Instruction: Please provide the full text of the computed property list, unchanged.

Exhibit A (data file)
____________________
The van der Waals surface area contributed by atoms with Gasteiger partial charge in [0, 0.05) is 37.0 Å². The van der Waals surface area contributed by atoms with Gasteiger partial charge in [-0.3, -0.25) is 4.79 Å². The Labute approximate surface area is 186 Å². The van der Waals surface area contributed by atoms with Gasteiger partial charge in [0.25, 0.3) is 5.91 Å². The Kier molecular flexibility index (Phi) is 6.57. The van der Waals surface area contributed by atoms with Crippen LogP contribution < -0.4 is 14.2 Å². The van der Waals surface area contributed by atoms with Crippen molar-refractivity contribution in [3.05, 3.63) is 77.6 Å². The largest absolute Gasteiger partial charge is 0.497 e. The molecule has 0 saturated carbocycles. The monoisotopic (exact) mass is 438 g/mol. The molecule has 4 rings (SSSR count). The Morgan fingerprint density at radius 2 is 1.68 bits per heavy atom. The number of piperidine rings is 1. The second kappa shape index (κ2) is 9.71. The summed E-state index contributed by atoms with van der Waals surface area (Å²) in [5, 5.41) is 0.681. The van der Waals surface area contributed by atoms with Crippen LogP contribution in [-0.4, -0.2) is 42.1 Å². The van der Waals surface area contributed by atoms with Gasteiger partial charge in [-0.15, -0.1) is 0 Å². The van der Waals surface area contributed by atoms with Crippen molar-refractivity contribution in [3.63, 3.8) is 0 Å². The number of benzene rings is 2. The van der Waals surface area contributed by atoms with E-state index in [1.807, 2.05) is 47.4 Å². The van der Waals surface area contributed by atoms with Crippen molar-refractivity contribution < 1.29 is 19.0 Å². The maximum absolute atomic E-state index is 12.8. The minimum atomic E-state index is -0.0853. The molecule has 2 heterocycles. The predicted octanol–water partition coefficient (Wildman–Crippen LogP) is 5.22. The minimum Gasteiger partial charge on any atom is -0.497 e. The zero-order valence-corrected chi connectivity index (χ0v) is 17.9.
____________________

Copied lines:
The van der Waals surface area contributed by atoms with Gasteiger partial charge in [0, 0.05) is 37.0 Å². The van der Waals surface area contributed by atoms with Gasteiger partial charge in [-0.3, -0.25) is 4.79 Å². The Labute approximate surface area is 186 Å². The van der Waals surface area contributed by atoms with Gasteiger partial charge in [0.25, 0.3) is 5.91 Å². The Kier molecular flexibility index (Phi) is 6.57. The van der Waals surface area contributed by atoms with Crippen LogP contribution < -0.4 is 14.2 Å². The van der Waals surface area contributed by atoms with Crippen molar-refractivity contribution in [3.05, 3.63) is 77.6 Å². The largest absolute Gasteiger partial charge is 0.497 e. The molecule has 0 saturated carbocycles. The monoisotopic (exact) mass is 438 g/mol. The molecule has 4 rings (SSSR count). The Morgan fingerprint density at radius 2 is 1.68 bits per heavy atom. The number of piperidine rings is 1. The second kappa shape index (κ2) is 9.71. The summed E-state index contributed by atoms with van der Waals surface area (Å²) in [5, 5.41) is 0.681. The van der Waals surface area contributed by atoms with Crippen LogP contribution in [-0.4, -0.2) is 42.1 Å². The van der Waals surface area contributed by atoms with Gasteiger partial charge in [-0.15, -0.1) is 0 Å². The van der Waals surface area contributed by atoms with Crippen molar-refractivity contribution in [3.63, 3.8) is 0 Å². The number of benzene rings is 2. The van der Waals surface area contributed by atoms with E-state index in [1.807, 2.05) is 47.4 Å². The van der Waals surface area contributed by atoms with Crippen molar-refractivity contribution < 1.29 is 19.0 Å². The maximum absolute atomic E-state index is 12.8. The minimum atomic E-state index is -0.0853. The molecule has 2 heterocycles. The predicted octanol–water partition coefficient (Wildman–Crippen LogP) is 5.22. The minimum Gasteiger partial charge on any atom is -0.497 e. The zero-order valence-corrected chi connectivity index (χ0v) is 17.9.